View Full Version : What size should you choose?
10-10-2006, 11:13 PM
I am looking at doing a cardigan for myself but I am a little confused, I wanted to find out what size I should go for and so measured my chest which came back as 99cm (39") yet the smallest size in the pattern is for 40". Are those sizing to say they will fit someone with a 40" chest or is it just telling you exactly how far around it is ment to go and if so how do you choose which size is best for you.
Also when you measure are you ment to do it with or without a bra, I did with seeing as I never leave the house without one :roflhard:
10-10-2006, 11:37 PM
Measure with a bra on. Usually a pattern will specify something like 'Finished Bust Size' which means that is the size that the garment will be at the bust area when completed. Not necessarily the regular bust size of the wearer. It sounds like it's likely a fairly loose fitting garment if 40" is considered the smallest size, what's the pattern??
10-11-2006, 12:08 AM
http://knitty.com/ISSUEwinter04/PATTbelleepoque.html I've been looking at a few others too but this is the one that raised the question hehehe
thanks for your help
10-11-2006, 07:45 AM
You want some 'ease' in a garment, but the amount depends on how loose or tight you want it to be. A cardigan, for example would require more ease than a fitted sweater. Measure a sweater that you love the fit of, and use this as your guide.
10-11-2006, 08:25 AM
I agree with Ingrid - you need some 'ease' in the finished garment. The sizes given on Belle Epoque do state "finished measurements" so the finished size of the bust on that one will be 40" therefore you will have around 1" of ease or give on the garment. This might be ok if you like things tight fitting but if you prefer a bit more room in a garment go up a size and you'll have an additonal 2.5" of 'movement room' in the chest area.
The other option is to make this at the 40" bust size and throw in some short rows - you will certainly need short rows if you are a D cup and up or the front of the garment will rise in order to give the space for the additional boobage.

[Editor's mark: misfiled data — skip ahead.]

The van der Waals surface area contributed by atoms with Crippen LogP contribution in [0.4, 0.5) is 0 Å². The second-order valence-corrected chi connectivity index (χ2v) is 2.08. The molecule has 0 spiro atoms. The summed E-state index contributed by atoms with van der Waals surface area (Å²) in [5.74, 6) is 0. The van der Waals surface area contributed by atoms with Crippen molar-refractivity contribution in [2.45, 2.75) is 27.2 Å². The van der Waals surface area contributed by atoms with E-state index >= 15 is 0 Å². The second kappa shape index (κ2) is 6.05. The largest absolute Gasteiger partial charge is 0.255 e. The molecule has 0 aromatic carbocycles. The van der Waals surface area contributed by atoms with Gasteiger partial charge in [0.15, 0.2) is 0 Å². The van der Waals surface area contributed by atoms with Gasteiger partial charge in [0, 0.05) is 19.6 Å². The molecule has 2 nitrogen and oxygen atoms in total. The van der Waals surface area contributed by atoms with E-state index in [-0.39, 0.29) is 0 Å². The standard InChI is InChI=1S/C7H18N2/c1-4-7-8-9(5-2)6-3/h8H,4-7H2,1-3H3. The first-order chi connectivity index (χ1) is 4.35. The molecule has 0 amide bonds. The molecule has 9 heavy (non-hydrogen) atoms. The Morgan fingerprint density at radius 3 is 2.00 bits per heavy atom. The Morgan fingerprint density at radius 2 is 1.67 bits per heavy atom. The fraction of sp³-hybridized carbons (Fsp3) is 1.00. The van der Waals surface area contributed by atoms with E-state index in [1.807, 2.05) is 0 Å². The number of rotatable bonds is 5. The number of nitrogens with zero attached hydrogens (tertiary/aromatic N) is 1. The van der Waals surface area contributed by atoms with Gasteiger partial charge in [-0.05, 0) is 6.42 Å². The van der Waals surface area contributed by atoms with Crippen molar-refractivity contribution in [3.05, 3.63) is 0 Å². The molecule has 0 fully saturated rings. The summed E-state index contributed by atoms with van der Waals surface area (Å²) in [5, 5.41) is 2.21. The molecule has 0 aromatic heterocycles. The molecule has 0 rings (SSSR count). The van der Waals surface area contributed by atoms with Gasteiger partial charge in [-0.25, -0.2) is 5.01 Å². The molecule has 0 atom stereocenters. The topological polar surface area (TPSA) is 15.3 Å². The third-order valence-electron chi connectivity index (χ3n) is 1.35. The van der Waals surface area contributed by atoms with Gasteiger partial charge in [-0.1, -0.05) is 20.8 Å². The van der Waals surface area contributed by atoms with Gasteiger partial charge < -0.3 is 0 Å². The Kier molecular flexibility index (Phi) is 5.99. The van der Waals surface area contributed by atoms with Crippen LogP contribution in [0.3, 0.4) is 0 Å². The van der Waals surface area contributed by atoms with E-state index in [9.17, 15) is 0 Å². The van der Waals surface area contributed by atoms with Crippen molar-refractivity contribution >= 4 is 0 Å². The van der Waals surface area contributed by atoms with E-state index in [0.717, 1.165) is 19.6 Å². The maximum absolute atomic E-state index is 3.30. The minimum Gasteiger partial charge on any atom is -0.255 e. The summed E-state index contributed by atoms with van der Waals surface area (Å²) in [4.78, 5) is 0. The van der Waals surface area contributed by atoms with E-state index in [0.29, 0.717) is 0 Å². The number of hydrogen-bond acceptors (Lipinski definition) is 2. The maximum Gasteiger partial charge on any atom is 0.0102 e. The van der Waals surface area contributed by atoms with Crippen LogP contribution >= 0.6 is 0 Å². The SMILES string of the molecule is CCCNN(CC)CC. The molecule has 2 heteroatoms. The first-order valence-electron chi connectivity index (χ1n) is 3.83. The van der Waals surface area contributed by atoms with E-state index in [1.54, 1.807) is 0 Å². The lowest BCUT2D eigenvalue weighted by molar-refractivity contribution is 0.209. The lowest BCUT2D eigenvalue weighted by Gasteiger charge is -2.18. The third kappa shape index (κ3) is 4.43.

The measuring the sweater you love route is really the best method. I know that I have had my measurments taken recently, but that when I made a sweater TO those measurments I wasn't happy with the final result and gave the sweater to my mother who had less cup size than I do (I am a FF). After this I learned to properly insert short rows and have used them to add in extra give in the chest area.
10-11-2006, 08:34 AM
thanks for that, the short rows probably explains why when ever I get one of those tops that are ment to have that lacey stuff that sits under your boobs the lacy stuff never stays put, so I don't buy those tops, they just look weird if the lace if around nipple height LMAO.
where abouts would I put the short rows? at the bottom of the bust area, the top or in the middle? (virgin knitter here, have only don't simple things LMAO)
10-11-2006, 10:00 AM
OK short row shaping is a TINY bit of an art. What I suggest is go to the library (or buy it because it IS fabulous) and pick up Big Girl Knits book - in there it explains all about short row shaping and gives you a chart with formula in to work out exactly where is the right place for you to put your short rows, how many short rows and the length of the short rows.
I too am a 'virgin knitter' in that I've only made a couple of proper garments one of which went to my mother as I didnt like the colour of the garment in the end and the other I messed up the short rows so badly its sitting at the frog pond waiting to be ripped back - it was knit in cotton so it murdered my hands too and the reason its waiting is its a summer shell and the cotton hurt me too much to pick it up right now again. I'll do it in the spring =D
Anyway BGK book is invaluable for learning all about shaping etc - its explained in plain english and its very very good for beginners IMO =D
Edit: and I too have the same issue with those lovely tops that end up with things in ALL the wrong places - gorgeous tops that end up looking like some weird thing on me lol
10-11-2006, 10:06 AM
Wait, I thought you said it was a cardigan pattern? A cardigan needs to be looser than a pullover to allow going over other clothing, but 1 inch of ease in this pattern ought to work out fine.
10-11-2006, 10:08 AM
The pattern she linked to at knitty.com is a pullover. If its a cardigan then yes the shaping is different and the ease you would need would be much more (because you wear a cardi over other clothing). Again I say get BGK to explain the shaping.
10-11-2006, 05:12 PM
hehehe yes I was a bit confusing, I was originally looking at cardigans but then I saw the pullover at Knitty which I liked and got really confused, maybe I was to confused to even ask the question LMAO